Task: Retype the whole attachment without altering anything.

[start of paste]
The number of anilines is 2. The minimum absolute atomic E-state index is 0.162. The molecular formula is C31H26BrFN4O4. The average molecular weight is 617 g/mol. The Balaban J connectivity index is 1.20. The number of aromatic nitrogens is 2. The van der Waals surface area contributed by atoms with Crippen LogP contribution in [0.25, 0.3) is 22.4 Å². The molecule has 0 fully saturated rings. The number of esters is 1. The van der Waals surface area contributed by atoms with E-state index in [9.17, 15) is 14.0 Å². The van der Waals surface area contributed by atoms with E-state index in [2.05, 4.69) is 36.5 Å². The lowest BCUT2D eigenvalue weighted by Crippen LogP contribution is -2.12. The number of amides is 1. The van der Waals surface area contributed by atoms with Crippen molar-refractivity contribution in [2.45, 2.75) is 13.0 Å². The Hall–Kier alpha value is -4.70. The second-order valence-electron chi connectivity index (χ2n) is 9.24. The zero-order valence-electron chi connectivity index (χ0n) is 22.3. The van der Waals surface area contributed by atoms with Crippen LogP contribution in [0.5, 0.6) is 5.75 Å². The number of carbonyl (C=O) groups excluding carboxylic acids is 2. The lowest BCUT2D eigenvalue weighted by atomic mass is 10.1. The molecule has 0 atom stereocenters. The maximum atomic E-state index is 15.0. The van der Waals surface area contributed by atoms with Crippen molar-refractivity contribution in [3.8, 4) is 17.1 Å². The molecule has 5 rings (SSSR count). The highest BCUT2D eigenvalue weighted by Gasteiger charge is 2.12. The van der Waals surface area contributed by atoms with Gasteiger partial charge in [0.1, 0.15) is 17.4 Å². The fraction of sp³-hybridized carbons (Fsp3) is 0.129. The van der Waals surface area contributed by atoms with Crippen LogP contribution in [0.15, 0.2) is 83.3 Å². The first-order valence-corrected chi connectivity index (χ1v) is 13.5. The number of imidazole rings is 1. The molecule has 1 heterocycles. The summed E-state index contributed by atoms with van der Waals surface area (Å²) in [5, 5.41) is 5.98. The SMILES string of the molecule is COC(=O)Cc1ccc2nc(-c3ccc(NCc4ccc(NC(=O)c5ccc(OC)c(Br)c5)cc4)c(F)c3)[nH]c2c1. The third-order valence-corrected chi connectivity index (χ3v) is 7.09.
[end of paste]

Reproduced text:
The number of anilines is 2. The minimum absolute atomic E-state index is 0.162. The molecular formula is C31H26BrFN4O4. The average molecular weight is 617 g/mol. The Balaban J connectivity index is 1.20. The number of aromatic nitrogens is 2. The van der Waals surface area contributed by atoms with Crippen LogP contribution in [0.25, 0.3) is 22.4 Å². The molecule has 0 fully saturated rings. The number of esters is 1. The van der Waals surface area contributed by atoms with E-state index in [9.17, 15) is 14.0 Å². The van der Waals surface area contributed by atoms with E-state index in [2.05, 4.69) is 36.5 Å². The lowest BCUT2D eigenvalue weighted by Crippen LogP contribution is -2.12. The number of amides is 1. The van der Waals surface area contributed by atoms with Crippen molar-refractivity contribution in [2.45, 2.75) is 13.0 Å². The Hall–Kier alpha value is -4.70. The second-order valence-electron chi connectivity index (χ2n) is 9.24. The zero-order valence-electron chi connectivity index (χ0n) is 22.3. The van der Waals surface area contributed by atoms with Crippen LogP contribution in [0.5, 0.6) is 5.75 Å². The number of carbonyl (C=O) groups excluding carboxylic acids is 2. The lowest BCUT2D eigenvalue weighted by atomic mass is 10.1. The molecule has 0 atom stereocenters. The maximum atomic E-state index is 15.0. The van der Waals surface area contributed by atoms with Crippen molar-refractivity contribution in [3.8, 4) is 17.1 Å². The molecule has 5 rings (SSSR count). The highest BCUT2D eigenvalue weighted by Gasteiger charge is 2.12. The van der Waals surface area contributed by atoms with Gasteiger partial charge in [0.1, 0.15) is 17.4 Å². The fraction of sp³-hybridized carbons (Fsp3) is 0.129. The van der Waals surface area contributed by atoms with Crippen LogP contribution in [0.15, 0.2) is 83.3 Å². The first-order valence-corrected chi connectivity index (χ1v) is 13.5. The number of imidazole rings is 1. The molecule has 1 heterocycles. The summed E-state index contributed by atoms with van der Waals surface area (Å²) in [5, 5.41) is 5.98. The SMILES string of the molecule is COC(=O)Cc1ccc2nc(-c3ccc(NCc4ccc(NC(=O)c5ccc(OC)c(Br)c5)cc4)c(F)c3)[nH]c2c1. The third-order valence-corrected chi connectivity index (χ3v) is 7.09.